7. The comment was very recent. It is relevant in that it is another example of dmarks thinking that giving up is what should be done when a government regulation or program isn't 100 percent successful.

      Delete
    8. Your comment is considered irrelevant, unless the allegation is linked to an actual statement made by dmarks that gives your allegation credibility. But really, at this point what difference does it make?

      Delete
    9. "It is relevant in that it is another example of dmarks thinking that giving up is what should be done when a government regulation or program isn't 100 percent successful."

      1) That is a false summary of my views. However, this is not the place to bring up this particular discussion. I have plenty to say to easily disprove this false summary, but I will not do so here. Because the blog host does not want it, it has nothing to do with the topic, and, as the blog host says, "But really, at this point what difference does it make?" I suggest those who really insist on continuing this conversation bring it up on the blog where it happened, instead of attempting to bring an unrelated conversation from another blog to "Rational Nation USA" against the wishes of the host.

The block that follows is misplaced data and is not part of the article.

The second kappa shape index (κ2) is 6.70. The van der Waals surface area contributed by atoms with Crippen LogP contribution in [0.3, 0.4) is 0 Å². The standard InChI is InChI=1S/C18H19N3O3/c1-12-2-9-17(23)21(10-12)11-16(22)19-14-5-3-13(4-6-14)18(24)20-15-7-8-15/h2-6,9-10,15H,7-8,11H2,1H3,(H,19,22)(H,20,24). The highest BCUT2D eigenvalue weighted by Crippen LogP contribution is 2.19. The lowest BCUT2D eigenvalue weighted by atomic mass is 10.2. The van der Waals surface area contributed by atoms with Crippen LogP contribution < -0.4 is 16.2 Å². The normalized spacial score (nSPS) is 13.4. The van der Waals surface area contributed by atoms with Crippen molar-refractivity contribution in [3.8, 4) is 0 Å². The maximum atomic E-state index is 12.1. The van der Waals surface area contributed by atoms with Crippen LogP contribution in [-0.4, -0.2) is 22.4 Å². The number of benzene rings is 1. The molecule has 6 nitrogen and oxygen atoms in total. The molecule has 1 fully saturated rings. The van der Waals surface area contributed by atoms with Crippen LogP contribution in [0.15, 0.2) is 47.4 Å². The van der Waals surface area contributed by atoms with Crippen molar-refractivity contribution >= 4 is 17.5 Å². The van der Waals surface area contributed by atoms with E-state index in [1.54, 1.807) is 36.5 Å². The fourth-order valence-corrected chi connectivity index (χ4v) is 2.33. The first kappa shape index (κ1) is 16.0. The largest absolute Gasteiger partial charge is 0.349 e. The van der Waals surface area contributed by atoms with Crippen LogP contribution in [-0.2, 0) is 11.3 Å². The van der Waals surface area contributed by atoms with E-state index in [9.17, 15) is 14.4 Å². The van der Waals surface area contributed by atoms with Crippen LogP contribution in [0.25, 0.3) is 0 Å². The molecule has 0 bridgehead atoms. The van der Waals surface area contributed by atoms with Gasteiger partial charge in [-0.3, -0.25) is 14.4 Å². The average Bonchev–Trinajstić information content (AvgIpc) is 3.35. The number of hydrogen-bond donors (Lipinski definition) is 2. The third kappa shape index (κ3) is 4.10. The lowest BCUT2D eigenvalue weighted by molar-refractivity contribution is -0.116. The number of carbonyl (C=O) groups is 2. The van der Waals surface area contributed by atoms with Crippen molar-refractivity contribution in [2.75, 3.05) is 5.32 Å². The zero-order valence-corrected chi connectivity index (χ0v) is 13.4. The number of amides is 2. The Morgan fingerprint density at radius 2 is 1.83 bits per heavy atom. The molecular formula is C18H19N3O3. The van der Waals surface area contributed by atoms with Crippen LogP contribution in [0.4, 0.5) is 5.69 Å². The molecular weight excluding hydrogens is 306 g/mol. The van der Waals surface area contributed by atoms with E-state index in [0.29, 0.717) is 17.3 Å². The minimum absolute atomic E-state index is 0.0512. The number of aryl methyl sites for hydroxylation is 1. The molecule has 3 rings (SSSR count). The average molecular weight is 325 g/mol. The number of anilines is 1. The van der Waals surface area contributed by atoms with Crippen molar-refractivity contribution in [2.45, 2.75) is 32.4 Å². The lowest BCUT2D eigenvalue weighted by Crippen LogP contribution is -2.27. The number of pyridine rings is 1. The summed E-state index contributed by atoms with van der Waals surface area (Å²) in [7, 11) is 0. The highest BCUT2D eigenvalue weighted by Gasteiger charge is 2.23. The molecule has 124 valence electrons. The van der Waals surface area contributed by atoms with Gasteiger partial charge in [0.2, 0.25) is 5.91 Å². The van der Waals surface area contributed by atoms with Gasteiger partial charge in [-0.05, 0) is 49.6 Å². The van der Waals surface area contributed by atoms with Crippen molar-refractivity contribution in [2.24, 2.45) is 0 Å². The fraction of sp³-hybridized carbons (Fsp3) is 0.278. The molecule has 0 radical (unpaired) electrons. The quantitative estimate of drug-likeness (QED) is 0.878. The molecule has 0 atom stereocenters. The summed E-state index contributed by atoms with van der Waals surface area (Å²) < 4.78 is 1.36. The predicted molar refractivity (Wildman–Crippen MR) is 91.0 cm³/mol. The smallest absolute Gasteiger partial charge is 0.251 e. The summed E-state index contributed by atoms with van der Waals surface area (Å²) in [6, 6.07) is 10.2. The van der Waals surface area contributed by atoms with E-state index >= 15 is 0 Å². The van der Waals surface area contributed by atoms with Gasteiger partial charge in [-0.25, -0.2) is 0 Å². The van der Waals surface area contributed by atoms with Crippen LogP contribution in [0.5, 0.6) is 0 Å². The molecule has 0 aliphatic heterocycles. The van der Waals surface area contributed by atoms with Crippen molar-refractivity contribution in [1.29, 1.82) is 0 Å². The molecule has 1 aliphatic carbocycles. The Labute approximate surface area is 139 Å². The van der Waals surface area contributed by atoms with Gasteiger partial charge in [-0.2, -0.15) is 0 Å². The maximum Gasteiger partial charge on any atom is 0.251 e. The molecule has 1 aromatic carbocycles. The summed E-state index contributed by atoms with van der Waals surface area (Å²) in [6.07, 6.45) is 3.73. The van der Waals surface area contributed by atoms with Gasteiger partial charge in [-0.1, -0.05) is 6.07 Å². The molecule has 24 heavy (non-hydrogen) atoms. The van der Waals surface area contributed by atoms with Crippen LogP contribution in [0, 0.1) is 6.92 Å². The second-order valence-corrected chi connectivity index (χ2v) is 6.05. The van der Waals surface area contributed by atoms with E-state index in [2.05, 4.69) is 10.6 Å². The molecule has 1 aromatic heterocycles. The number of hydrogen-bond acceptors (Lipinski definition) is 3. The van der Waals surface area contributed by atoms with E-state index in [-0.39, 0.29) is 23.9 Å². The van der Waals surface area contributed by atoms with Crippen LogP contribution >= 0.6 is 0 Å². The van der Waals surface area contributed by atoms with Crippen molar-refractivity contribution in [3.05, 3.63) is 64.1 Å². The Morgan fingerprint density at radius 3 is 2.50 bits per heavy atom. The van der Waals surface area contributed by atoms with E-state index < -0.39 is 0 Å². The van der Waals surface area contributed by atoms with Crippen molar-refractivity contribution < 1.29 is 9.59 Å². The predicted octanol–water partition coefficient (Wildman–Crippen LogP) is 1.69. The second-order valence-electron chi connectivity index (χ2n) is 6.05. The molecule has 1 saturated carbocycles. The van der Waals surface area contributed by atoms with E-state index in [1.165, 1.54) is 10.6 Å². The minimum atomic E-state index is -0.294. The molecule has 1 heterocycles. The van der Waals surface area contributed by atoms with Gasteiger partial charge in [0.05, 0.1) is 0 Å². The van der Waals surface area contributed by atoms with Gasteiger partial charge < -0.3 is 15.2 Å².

2) This blog is not about Dervish Sanders. Nor it is about dmarks. It's "Rational Nation USA", and I doubt the owner wants it taken over with entirely irrelevant discussion of purely personal grudge points, nor for it to be abused as being taken over to continue discussions from other blogs.

      The subject of this post is in fact "Another Gallop Survey Shows American's Moving Leftward On Moral Issues", and it is not "Yet Another Attempt to Drag Every Single Subject into Someone's Personal Grudge Match".

      Thank you for your consideration in posting this comment, Les. I don't feel a need to "take the bait" other than to simply point this out.

      Delete
    10. I submitted a reply which RN declined to publish, so let me just say that what dmarks claims above is a false summary of what happened and my views and motivations. RN (not Dervish Sanders) decided he wished to change the subject. Follow the thread and you will find this to be true.

      Delete
    11. Your post was published because it is so important to you. Like a dog chewing on a bone you probably wouldn't let it go until I did post a rebuttal giving you the last word. So, there it is, done.

      Now you can feel all warm an fuzzy again Dervish.

      Delete